In case anyone missed the announcement, something very significant occurred in Lubbock, Texas, the other day, and it will have a serious impact on the promotion of agriculture for years to come. Bayer CropScience is now the primary sponsor of the American Museum of Agriculture. The sponsorship gives the museum a much needed boost in its efforts to finish construction of the facility, and it will be a major step forward in the promotion of the U.S. cotton industry. The official name of the facility has also been changed to the “Bayer Museum of Agriculture.”
For anyone who is familiar with this museum, you know that industry leaders such as Dan Taylor and Curtis Griffith have been at the forefront in fundraising and the early stages of construction. I have visited the museum several times, and it’s remarkable how much progress has occurred in just a couple of years. You cannot find a more impressive collection of historic ag equipment.
The museum was seeking a corporate partner, and Bayer’s decision to join in this effort means that the next stage of construction will occur on schedule. The expanded museum will open its doors in late spring or early summer of 2014. Included in the newest stage of construction will be a Bayer CropScience exhibit along with a “Major Crops” display focused on corn, cotton, peanuts, rice, sorghum, soybeans, sunflowers and wheat. Other attractions will feature an interactive farming game for visitors from the fourth grade to adults. As if that weren’t enough, look for a new gift shop and reception desk, administrative areas for special events, research and training.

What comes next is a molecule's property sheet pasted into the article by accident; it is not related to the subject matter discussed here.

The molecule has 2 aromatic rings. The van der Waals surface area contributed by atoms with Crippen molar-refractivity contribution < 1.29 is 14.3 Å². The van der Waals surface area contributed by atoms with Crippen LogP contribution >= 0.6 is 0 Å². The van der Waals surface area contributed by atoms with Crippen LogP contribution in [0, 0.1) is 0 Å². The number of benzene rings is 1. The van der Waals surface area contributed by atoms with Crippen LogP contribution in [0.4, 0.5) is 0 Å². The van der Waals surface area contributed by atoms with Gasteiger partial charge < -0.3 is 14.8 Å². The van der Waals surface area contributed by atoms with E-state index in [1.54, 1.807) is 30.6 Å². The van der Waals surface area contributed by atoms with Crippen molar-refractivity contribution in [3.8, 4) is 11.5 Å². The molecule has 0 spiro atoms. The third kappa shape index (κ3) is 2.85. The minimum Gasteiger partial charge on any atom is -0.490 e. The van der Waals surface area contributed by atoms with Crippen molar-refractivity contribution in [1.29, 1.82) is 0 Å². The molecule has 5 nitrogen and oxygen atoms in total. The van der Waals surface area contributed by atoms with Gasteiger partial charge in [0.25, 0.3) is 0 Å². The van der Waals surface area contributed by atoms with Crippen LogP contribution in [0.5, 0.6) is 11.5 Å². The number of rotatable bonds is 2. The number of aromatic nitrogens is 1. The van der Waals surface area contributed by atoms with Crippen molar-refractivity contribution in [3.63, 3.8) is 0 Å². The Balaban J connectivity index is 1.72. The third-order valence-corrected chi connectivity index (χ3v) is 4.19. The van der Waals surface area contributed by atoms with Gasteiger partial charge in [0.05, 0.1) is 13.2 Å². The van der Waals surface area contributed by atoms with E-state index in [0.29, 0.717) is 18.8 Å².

The museum is located on a spacious 25-acre site on the rim of the Yellow House Canyon in Lubbock. As I always like to say, this is a win-win for all parties. All of agriculture will benefit from the media attention at the museum, and visitors to Lubbock will have yet another destination to learn about ag’s importance to the Texas High Plains and the entire country.
If a first-time visitor to the museum didn’t have any knowledge of ag’s importance to the U.S. economy, his perspective will change after one visit. Seeing is believing.
Congratulations to Bayer and the museum’s leaders.